HERE'S WHAT'S NEW:
"I want any kid who is watching to know that your biggest may turn into your purpose."
- Ari'el Stachel, Best Featured Actor in a Musical - The Band's Visit
"Just because you are a minority doesn't mean you're only meant to play roles that are a minority."
-Lindsay Mendez, Best Featured Actress in a Musical - Carousel
Thursday, February 28, 2013
Wednesday, February 27, 2013
ENTER TO WIN TICKETS TO HANDS ON A HARDBODY BY 7PM TONIGHT!
- Cinderella played 8 preview performances
- Manilow on Broadway played 5 performances
- Who's Afraid of Virginia Woolf? played 7 performances
- Ann played 7 preview performances
- Cinderella played 8 preview performances
- Hands on a Hardbody played 1 preview performance
- Manilow on Broadway played 5 performances
- Who's Afraid of Virginia Woolf? played 7 performances
02.11 - 02.18
02.19 - 02.24
|Cat on a Hot Tin Roof||Play Revival||30||10||46||14 tie||12|
|Chicago||Musical Revival||36||12 tie||46||14 tie||13|
|Hands on a Hardbody||Musical||-||n/a||55||20||22|
|Jersey Boys||Musical||29||9||33||9 tie||9|
|Mamma Mia!||Musical||36||12 tie||53||19||15|
|Manilow on Broadway||Solo||45||15 tie||38||11 tie||14|
|Mary Poppins||Musical||33||11||33||9 tie||10|
|Nice Work If You Can Get It||Musical||45||15 tie||50||17||17|
|Rock of Ages||Musical||16||5||24||6||6|
|Spider-Man: Turn Off the Dark||Musical||23||7||38||11 tie||8|
|The Book of Mormon||Musical||2||1||4||1||1|
|The Lion King||Musical||6||2 tie||12||3||2|
|The Mystery of Edwin Drood||Musical Revival||55||21||66||23||21|
|The Other Place||Play||46||17||52||18||18|
|The Phantom of the Opera||Musical||39||14||29||8||11|
|Who's Afraid of Virginia Woolf?||Play Revival||56||22||60||22||20|
|Wicked||Musical||6||2 tie||13||4 tie||3|
Tuesday, February 26, 2013
Review of the matinee performance on Saturday, February 23 at Signature Theatre in Virginia (at the Max Theatre). Starring Rex Daugherty, Jefferson Farber, Patrick Foley and Joel David Santner. Adapted and directed by Joe Calarco. 2 hours, 20 minutes including intermission.
The title of the show at Virginia's Signature Theatre is Shakespeare's R + J. It suggests that we will be seeing is some sort of take on Romeo and Juliet. If it were to be a straight forward production, Romeo and Juliet would suffice, and there wouldn't be the fancy "Shakespeare's" as part of the title - I mean who doesn't know who wrote the play about the star-crossed lovers? As an adaptation of the classic tragedy, this play is mostly successful. What is good about this production is very good, excellent even. It is the framing device - full of potential to add something to the same old story so often told - that brings what could have been a thoroughly thrilling piece of theatre down to an occasionally exciting one.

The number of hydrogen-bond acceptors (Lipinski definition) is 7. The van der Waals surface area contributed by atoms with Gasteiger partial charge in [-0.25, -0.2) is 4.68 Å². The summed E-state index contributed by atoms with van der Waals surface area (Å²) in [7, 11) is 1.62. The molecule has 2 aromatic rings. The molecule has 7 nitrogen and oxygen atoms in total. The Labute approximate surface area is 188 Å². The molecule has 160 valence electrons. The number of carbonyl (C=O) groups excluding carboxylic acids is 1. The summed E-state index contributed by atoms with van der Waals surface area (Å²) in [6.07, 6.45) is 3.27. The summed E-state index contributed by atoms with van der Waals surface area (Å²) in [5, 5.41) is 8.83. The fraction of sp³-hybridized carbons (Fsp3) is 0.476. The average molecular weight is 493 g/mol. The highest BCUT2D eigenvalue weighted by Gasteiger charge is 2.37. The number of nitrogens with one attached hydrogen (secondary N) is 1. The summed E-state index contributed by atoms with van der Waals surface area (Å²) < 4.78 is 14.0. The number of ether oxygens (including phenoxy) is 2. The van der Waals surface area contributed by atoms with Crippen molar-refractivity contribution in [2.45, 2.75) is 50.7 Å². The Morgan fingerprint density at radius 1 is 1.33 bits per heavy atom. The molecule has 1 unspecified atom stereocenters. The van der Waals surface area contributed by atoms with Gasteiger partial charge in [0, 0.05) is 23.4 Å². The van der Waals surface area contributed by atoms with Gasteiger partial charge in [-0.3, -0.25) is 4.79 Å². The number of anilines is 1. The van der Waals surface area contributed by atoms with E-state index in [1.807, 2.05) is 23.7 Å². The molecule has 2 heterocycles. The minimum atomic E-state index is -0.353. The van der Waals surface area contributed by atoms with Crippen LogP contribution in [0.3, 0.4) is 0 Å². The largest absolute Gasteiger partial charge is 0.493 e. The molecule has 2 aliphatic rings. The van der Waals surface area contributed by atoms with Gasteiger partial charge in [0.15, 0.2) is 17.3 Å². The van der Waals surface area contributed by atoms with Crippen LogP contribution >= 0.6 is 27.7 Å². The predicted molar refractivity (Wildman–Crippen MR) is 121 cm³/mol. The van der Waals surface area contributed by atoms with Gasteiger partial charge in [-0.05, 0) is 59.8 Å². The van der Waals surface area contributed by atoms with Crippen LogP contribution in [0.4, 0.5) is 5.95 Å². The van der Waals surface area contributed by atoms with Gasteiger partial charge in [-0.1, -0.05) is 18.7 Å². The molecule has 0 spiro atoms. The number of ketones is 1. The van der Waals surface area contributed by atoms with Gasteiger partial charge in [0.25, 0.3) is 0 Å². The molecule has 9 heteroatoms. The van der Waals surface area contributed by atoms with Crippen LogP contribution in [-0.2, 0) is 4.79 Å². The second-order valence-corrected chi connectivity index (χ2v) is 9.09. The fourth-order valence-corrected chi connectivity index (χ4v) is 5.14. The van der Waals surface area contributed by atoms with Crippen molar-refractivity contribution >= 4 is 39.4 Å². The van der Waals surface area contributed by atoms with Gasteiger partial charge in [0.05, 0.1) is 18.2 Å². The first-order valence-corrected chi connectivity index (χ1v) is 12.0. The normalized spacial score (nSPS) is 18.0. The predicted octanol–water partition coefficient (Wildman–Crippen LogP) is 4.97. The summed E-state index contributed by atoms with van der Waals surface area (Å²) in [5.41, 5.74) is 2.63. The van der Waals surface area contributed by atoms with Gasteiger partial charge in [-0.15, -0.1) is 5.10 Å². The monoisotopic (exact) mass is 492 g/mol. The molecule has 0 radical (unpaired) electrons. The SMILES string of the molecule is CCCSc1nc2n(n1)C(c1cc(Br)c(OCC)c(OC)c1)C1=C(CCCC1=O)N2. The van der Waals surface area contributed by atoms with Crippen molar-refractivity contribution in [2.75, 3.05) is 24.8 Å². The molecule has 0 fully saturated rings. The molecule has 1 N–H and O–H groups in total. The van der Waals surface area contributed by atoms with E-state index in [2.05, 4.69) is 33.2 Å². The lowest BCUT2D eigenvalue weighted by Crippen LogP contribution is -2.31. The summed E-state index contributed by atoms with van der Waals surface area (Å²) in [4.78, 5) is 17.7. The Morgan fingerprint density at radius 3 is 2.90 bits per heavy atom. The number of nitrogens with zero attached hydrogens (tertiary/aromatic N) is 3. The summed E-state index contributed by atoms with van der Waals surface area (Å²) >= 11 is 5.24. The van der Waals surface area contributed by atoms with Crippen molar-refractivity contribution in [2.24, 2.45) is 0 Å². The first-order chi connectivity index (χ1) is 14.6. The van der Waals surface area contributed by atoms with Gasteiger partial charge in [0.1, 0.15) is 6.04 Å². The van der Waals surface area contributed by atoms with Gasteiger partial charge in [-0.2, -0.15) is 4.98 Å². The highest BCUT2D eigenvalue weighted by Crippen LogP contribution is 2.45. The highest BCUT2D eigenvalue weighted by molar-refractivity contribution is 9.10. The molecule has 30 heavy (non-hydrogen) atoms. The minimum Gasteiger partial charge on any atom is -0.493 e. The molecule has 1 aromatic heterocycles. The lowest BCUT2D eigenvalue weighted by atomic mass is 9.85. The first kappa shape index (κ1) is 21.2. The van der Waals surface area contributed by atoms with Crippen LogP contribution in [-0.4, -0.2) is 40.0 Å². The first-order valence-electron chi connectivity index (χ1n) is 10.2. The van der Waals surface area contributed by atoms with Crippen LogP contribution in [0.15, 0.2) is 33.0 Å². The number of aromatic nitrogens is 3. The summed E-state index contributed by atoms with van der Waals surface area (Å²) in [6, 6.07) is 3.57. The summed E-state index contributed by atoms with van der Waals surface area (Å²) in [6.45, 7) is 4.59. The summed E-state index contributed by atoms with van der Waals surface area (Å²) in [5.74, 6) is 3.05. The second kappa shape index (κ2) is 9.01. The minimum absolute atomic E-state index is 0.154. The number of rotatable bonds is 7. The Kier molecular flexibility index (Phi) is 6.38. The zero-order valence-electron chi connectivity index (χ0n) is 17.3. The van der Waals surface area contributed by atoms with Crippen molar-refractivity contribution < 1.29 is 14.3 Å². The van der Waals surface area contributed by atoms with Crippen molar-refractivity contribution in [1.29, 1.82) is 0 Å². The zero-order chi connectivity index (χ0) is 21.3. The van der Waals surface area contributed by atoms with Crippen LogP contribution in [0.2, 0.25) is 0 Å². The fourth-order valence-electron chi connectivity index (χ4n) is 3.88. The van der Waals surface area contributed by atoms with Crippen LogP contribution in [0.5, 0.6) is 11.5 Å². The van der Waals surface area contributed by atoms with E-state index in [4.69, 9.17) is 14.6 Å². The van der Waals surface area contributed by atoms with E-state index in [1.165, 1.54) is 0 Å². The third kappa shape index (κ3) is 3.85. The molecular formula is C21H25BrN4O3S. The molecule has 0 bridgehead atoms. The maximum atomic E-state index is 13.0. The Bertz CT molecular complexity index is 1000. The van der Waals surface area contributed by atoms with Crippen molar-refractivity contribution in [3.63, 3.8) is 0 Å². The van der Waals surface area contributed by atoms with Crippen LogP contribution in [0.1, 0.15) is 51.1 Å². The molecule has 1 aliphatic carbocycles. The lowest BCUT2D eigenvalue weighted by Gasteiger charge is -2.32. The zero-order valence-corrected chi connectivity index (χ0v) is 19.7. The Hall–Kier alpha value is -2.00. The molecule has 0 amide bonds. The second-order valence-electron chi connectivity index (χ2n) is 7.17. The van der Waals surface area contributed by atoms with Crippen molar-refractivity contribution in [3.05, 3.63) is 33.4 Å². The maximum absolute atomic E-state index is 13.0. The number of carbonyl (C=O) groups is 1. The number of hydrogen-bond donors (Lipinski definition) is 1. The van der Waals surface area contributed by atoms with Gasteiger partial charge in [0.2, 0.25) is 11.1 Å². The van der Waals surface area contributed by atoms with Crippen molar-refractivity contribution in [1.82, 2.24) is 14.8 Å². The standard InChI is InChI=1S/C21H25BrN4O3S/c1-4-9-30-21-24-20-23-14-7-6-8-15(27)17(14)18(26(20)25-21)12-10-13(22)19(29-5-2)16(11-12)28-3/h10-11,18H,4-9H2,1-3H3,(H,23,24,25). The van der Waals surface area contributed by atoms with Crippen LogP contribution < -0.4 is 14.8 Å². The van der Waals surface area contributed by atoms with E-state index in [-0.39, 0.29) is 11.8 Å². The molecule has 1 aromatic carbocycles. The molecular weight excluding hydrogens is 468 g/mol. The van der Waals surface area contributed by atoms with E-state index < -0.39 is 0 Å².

|Discovering Romeo and Juliet|
Also in its favor is that director/adapter Joe Calarco has reduced the original text to its most violent and sexually charged scenes - the boys delighted by the sword play and death, and turned on by the sexy stuff. They even giggle and absent-mindedly touch themselves when scouring the pages for any hint of smut (lines about "bosoms," "naked tools drawn," and the lot play heavily in each re-enacted scene). Who knew just how dirty this play is? Leave it to four horny teenagers devouring forbidden fruit to bring it down to its most base elements. It also works for the audience - gone are the extraneous scenes and chit-chat used to keep the seats at the Globe full for a full day.
Even as I re-read this, it sounds like R + J is awesome in every way. But what makes it sound so great is also its biggest downfall. You see, despite a few interruptions (the new school day starting, an occasional clanging in the distance or imagined footsteps) which result in a quick straightening of the school tie and hiding of the book, there is really nothing ever at stake here. Just how forbidden is reading this book? Why? What is the punishment? Expulsion? Detention? Anything? Even as the boys become more lost in the language and action, there is nothing to even really remind us that there's anything to lose here. Ah, but there are those interruptions. They serve not as reminders of impending danger or even how far the boys have come. Instead, they stop any momentum. The lack of intensity makes the entire conceit do the opposite of its intention. Instead of making us care about the boys AND Romeo and Juliet, it puts a certain distance between audience and play and play. We are talking about one of the greatest love stories ever told, one that, no matter how much we've seen it before, we are supposed to become emotionally invested, brought to tears whether they are Romeo and Juliet, Tony and Maria, or Student 1 and Student 2.
|Romeo/Student 1 kisses Juliet/Student 2|